Regarding your problem – if you love your husband, try to accomodate him. And certainly, ask him to accomodate you. The headphones are a good idea. Going into another room is a good idea. Even as you accomodate him, you can discuss and debate with him about the merits of spending hours of his finite life watching depictions of extreme violence. He may see it your way some day. In the meantime, don’t take his hobby or his friends away from him – try everything you can think of to deal with it before you go there.
Post # 78
TeresaBenedicta : I second this response. You said it better than I could.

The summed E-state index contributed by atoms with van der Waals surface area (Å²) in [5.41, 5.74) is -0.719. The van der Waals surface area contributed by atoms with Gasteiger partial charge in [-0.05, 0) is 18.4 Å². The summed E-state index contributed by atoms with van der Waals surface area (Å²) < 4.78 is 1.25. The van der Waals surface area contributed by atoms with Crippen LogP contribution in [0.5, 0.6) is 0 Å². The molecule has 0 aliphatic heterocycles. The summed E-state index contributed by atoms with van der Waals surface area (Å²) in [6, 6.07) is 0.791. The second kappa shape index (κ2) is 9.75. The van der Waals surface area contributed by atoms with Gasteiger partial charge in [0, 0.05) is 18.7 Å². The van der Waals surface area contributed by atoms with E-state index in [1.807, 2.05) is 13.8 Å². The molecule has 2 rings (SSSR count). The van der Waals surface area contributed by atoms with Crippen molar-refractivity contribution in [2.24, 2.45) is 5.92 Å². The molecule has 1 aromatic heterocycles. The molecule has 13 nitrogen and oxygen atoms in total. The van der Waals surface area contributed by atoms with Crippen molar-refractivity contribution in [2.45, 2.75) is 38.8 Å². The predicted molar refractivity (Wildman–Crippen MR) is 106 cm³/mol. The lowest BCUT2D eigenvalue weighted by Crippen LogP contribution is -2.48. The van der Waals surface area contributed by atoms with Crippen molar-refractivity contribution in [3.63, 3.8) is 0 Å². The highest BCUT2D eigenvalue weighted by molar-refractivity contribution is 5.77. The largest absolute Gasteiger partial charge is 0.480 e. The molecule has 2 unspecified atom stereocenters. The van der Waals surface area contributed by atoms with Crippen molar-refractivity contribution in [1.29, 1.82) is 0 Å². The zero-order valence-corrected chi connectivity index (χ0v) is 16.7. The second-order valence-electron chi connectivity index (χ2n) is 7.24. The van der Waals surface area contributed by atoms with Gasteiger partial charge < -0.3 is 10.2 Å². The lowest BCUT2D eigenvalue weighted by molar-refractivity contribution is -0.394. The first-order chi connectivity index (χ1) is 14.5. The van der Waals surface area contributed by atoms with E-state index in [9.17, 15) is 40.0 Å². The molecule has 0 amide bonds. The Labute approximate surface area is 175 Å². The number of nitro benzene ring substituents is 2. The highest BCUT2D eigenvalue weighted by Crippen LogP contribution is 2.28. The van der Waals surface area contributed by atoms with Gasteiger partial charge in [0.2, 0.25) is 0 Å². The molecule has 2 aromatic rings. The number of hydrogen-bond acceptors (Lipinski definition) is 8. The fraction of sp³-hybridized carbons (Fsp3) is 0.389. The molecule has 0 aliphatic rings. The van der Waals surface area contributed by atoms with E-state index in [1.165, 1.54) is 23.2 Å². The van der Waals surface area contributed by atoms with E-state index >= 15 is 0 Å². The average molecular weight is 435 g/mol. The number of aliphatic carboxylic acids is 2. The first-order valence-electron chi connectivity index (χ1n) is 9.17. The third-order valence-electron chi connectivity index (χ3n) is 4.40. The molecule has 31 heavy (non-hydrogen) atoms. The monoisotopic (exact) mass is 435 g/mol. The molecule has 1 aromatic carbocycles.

Post # 79
I am an avid gamer and so is my FI. We play games together and have games we play by ourselves. I am also a survivor of sexual assault and domestic abuse, so I don’t play games with any flagged content. He knows fully well he is allowed to play whatever GTA/Silent Hill he wants because he is a grown man and when/if anything would be upsetting to me is about to happen he makes sure that his headphones are plugged in or I’m not there out of courtesy and respect. This isn’t an issue with gaming, it’s an issue about respect. You don’t respect his lifestyle and he doesn’t respect yours. I see little difference in if you hated drinking and alcohol yet he likes to party or brew his own beer. It’s a conflict in lifestyle and lack of communication & respect that’s caused this.